The Lick Observatory Series: Scope 3 - The Automated Planet Finder


This is part 3 of the Lick Observator Series. We started with Lick's oldest telescope, the 36-inch Refractor telescope, and we'll end it with Lick's newest scope.

Introducing Lick's Automated Planet Finder (APF). This is a fully robotic 2.4 meter reflecting telescope which is entirely dedicated to searching for Earth-like planets and *life* on exoplanets. 

Photo Credit: California and Carnegie Planet Search

Photo Credit: California and Carnegie Planet Search

APF aims to discover rocky planets, similar to Earth. It will attempt to do this using a spectrograph, which is an instrument that collects light and breaks it into a spectrum for analysis (a prism is a simple spectrograph). The important part about this particular spectrograph is that it is really sensitive and precise.

Astronomers will use the information from the spectrograph to figure out how much a planet is "tugging" on its star (we all know that stars have a gravitational pull on planets, but planets also have a little itty bitty tug on the star as well). By measuring this tug, they can determine how big the planet is. And because this spectrograph is more sensitive than most of its kind, it can measure really small tugs from small Earth-like planets.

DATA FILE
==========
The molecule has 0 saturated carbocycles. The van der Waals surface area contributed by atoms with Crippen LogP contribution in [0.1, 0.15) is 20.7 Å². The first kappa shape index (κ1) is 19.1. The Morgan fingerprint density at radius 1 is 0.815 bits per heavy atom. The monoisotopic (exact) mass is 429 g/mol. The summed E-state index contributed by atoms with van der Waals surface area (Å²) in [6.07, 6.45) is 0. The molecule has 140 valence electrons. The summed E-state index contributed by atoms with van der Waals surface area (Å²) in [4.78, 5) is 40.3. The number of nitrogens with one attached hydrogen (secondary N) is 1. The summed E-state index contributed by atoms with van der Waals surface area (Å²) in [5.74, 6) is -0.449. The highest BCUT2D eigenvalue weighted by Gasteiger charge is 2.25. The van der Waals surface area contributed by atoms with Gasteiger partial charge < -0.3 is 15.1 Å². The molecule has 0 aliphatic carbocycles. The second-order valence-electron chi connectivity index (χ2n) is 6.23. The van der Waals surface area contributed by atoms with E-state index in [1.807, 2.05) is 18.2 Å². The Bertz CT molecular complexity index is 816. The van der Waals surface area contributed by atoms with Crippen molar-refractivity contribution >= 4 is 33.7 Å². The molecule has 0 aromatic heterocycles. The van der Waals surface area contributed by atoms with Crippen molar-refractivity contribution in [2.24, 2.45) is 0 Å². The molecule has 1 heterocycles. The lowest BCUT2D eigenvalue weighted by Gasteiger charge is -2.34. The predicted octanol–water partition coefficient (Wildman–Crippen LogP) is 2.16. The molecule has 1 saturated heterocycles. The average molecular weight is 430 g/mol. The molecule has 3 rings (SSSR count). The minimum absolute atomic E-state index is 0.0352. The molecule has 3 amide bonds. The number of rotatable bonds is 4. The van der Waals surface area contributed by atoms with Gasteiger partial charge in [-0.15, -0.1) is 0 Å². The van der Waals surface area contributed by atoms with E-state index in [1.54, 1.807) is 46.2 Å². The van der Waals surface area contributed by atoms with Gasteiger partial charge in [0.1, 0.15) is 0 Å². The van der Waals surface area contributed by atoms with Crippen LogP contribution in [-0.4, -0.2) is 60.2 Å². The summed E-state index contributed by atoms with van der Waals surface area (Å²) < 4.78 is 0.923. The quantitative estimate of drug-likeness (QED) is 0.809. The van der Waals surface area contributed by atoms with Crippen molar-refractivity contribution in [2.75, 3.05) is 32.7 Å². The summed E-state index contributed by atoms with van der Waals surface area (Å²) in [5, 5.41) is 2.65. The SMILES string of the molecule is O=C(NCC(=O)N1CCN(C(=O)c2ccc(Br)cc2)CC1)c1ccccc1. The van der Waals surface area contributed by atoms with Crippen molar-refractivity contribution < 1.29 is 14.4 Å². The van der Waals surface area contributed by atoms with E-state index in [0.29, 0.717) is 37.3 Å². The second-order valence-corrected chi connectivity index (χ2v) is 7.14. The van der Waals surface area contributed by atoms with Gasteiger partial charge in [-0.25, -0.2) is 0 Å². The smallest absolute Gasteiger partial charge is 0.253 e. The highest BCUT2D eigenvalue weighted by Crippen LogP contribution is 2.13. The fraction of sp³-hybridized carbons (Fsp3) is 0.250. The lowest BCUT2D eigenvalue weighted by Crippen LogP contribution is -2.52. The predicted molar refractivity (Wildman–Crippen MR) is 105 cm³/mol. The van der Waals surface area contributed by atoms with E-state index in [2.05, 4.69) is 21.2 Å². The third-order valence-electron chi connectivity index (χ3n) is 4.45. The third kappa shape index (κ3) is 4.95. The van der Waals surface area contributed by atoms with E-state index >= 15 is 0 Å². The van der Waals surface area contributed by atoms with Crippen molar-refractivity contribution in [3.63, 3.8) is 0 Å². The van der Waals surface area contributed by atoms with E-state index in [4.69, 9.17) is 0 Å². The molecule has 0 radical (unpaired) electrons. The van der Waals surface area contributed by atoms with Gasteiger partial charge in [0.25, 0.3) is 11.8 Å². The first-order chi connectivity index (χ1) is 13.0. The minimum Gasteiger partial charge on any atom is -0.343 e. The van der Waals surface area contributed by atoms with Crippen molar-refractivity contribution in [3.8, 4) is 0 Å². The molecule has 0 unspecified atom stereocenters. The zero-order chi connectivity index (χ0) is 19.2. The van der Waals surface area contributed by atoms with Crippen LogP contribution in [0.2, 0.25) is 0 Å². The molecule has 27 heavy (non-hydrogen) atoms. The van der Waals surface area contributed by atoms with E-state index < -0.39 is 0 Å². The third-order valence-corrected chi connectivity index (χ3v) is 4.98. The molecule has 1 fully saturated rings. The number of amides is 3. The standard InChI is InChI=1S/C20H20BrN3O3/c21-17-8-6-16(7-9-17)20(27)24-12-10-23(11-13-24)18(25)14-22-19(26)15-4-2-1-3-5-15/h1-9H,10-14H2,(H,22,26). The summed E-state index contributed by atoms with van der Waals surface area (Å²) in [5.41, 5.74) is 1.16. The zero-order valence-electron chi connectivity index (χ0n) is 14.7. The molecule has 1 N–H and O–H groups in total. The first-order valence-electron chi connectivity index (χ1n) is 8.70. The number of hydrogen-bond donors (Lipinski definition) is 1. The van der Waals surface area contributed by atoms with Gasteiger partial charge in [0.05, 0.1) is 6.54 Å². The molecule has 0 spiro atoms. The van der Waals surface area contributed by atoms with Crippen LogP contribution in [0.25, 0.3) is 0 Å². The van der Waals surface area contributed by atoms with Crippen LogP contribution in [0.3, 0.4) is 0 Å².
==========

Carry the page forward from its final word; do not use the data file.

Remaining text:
APF also has the capability to search for laser transmissions coming from other planets. This is a unique strategy for alien hunting because most telescopes that search for intelligent life are radio telescopes that listen for radio transmissions. However, some experts believe that advance civilizations will likely communicate using lasers.

The work that APF is doing is cool, but *how* it's doing it is even cooler. This is a fully automated robotic telescope, which means it can make independent, intelligent decisions each night about which stars to look at and how to process the data. APF will target nearby stars (within 100 light years) and observe them every night for 6 months.

Here's hoping we find more Earth-like planets with the APF...and maybe even a few lasers coming from some of them!

Original Article (photos at Lick Observatory):


Emily CalandrelliComment